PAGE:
I grew in a fundamentalist, Pentecostal tradition with no liturgical observances other than Easter, Pentecost and Christmas. This included the sermons. Preachers preached most only their favorite scriptures. Growing up, I don’t ever recall hearing a sermon from the Songs of Solomon where the lover says to the beloved in (4:5) “Your two breasts are like two fawns, like twin fawns of a gazelle that browse among the lilies.” Nor did I hear one on the beloved’s response to her lover in (4:16) “Awake north wind, and come, south wind! Blow on my garden, that its fragrance may spread abroad. Let my lover come into his garden and taste its choice fruits.” I guess this was not one of their favorite passages of scripture.

Because we were African Americans growing up in the civil right era, I do recall hearing preaching from books like Amos which says “let justice roll down like waters, and righteousness like a mighty stream” and from Micah which says “what does the Lord require of thee, but to love mercy, act justly and walk humbly before our God.” But mostly, it was the favorite scriptures of the preacher spouting “Turn or burn” condemnations. It is surprising I developed the love for God and church that I did listening to this stuff.

Fortunately for me, my saving grace was a very loving Mother whose unconditional love toward me and others was the closest thing to God on earth that I’ve ever known. Then there was the music that I loved and treasured that took me to a place spiritually and emotionally that I still cherish to this day.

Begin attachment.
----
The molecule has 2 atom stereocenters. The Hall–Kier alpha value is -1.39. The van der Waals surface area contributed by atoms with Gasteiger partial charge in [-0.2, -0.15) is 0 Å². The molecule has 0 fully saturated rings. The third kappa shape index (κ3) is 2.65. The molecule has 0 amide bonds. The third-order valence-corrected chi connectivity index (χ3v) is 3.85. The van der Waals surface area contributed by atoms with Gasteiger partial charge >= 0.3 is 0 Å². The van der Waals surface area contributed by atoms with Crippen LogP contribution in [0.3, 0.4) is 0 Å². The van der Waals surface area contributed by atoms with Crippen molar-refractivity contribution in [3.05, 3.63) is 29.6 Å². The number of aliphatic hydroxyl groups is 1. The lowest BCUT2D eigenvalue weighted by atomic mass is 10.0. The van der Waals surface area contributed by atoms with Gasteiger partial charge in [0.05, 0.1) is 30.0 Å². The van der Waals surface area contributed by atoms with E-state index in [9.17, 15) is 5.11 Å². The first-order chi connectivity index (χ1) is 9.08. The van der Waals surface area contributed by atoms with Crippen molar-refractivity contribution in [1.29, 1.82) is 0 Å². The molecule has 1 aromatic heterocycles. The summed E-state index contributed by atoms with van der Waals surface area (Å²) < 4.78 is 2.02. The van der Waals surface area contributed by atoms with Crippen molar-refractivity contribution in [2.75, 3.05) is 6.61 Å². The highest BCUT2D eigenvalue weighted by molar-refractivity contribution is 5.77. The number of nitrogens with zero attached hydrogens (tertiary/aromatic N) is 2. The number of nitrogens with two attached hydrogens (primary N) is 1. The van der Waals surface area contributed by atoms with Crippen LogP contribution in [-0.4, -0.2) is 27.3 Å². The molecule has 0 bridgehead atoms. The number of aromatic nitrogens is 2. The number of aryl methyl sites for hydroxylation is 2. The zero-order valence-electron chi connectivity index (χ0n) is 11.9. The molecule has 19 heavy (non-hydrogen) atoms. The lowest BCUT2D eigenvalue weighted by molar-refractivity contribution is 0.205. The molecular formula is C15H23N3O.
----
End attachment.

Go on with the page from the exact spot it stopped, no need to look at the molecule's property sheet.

Along the way, I discovered the lectionary; a set of mostly four scriptures assigned for every Sunday in a 3-year cycle. In following it, you cover every major theme in the scriptures; plus it eliminates the need to only preach on your favorite scriptures. Every now and then, some of my favorite passages show up in the assigned lectionary readings. Such is the case for this Second Sunday in Lent.

One of those scriptures is Psalm 121. The opening 2 verses is all the encouragement and guidance we really need for Lent. It says, “I will lift up my eyes to the hills, from whence cometh my help. My help cometh from the Lord, which made heaven and earth.” (KJV) This passage encourages us to turn to God for the help and guidance we need in our lives and on our Lenten Journey. Not much more needs to be added to that.

Turn your clock forward one hour Saturday night and join us for worship this Sunday at Covenant. I will be preaching on another one of my favorites stories about Nicodemus in a sermon called “Preparing for A New Life.” The assigned scriptural text is also one my favorites: “John 3:1-17.”


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